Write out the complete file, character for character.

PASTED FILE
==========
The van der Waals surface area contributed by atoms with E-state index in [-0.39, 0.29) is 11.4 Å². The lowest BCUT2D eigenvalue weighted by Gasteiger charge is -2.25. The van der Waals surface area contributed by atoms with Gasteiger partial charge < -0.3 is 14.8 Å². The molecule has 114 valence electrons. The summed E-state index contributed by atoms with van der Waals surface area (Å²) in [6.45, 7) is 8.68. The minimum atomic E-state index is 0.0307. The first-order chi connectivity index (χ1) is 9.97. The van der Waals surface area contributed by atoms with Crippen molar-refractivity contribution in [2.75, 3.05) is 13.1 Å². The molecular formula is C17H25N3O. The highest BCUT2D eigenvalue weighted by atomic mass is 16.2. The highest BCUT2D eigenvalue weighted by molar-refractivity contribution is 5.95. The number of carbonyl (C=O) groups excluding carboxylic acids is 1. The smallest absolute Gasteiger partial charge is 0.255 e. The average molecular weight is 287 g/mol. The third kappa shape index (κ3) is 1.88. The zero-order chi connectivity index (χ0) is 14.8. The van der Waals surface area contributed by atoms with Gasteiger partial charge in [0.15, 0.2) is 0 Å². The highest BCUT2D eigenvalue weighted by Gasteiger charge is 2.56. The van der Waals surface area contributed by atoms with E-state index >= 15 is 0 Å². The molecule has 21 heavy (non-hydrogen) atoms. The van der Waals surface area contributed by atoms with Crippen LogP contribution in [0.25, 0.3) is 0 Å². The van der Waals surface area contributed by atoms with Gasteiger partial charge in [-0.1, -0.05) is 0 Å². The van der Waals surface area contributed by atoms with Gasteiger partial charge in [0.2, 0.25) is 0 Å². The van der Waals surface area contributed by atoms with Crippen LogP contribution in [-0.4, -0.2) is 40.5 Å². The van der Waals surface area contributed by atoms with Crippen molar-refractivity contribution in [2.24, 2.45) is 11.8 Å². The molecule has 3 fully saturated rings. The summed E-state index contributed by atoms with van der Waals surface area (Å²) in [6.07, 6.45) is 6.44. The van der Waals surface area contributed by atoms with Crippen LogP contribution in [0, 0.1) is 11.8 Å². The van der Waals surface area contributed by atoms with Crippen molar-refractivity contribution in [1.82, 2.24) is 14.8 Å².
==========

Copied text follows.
The van der Waals surface area contributed by atoms with E-state index in [-0.39, 0.29) is 11.4 Å². The lowest BCUT2D eigenvalue weighted by Gasteiger charge is -2.25. The van der Waals surface area contributed by atoms with Gasteiger partial charge < -0.3 is 14.8 Å². The molecule has 114 valence electrons. The summed E-state index contributed by atoms with van der Waals surface area (Å²) in [6.45, 7) is 8.68. The minimum atomic E-state index is 0.0307. The first-order chi connectivity index (χ1) is 9.97. The van der Waals surface area contributed by atoms with Crippen molar-refractivity contribution in [2.75, 3.05) is 13.1 Å². The molecular formula is C17H25N3O. The highest BCUT2D eigenvalue weighted by atomic mass is 16.2. The highest BCUT2D eigenvalue weighted by molar-refractivity contribution is 5.95. The number of carbonyl (C=O) groups excluding carboxylic acids is 1. The smallest absolute Gasteiger partial charge is 0.255 e. The average molecular weight is 287 g/mol. The third kappa shape index (κ3) is 1.88. The zero-order chi connectivity index (χ0) is 14.8. The van der Waals surface area contributed by atoms with Gasteiger partial charge in [0.15, 0.2) is 0 Å². The highest BCUT2D eigenvalue weighted by Gasteiger charge is 2.56. The van der Waals surface area contributed by atoms with E-state index >= 15 is 0 Å². The molecule has 21 heavy (non-hydrogen) atoms. The van der Waals surface area contributed by atoms with Crippen LogP contribution in [0.25, 0.3) is 0 Å². The van der Waals surface area contributed by atoms with Gasteiger partial charge in [-0.1, -0.05) is 0 Å². The van der Waals surface area contributed by atoms with Gasteiger partial charge in [0.2, 0.25) is 0 Å². The van der Waals surface area contributed by atoms with Crippen LogP contribution in [-0.4, -0.2) is 40.5 Å². The van der Waals surface area contributed by atoms with Crippen molar-refractivity contribution in [2.24, 2.45) is 11.8 Å². The molecule has 3 fully saturated rings. The summed E-state index contributed by atoms with van der Waals surface area (Å²) in [6.07, 6.45) is 6.44. The van der Waals surface area contributed by atoms with Crippen LogP contribution in [0, 0.1) is 11.8 Å². The van der Waals surface area contributed by atoms with Crippen molar-refractivity contribution in [1.82, 2.24) is 14.8 Å².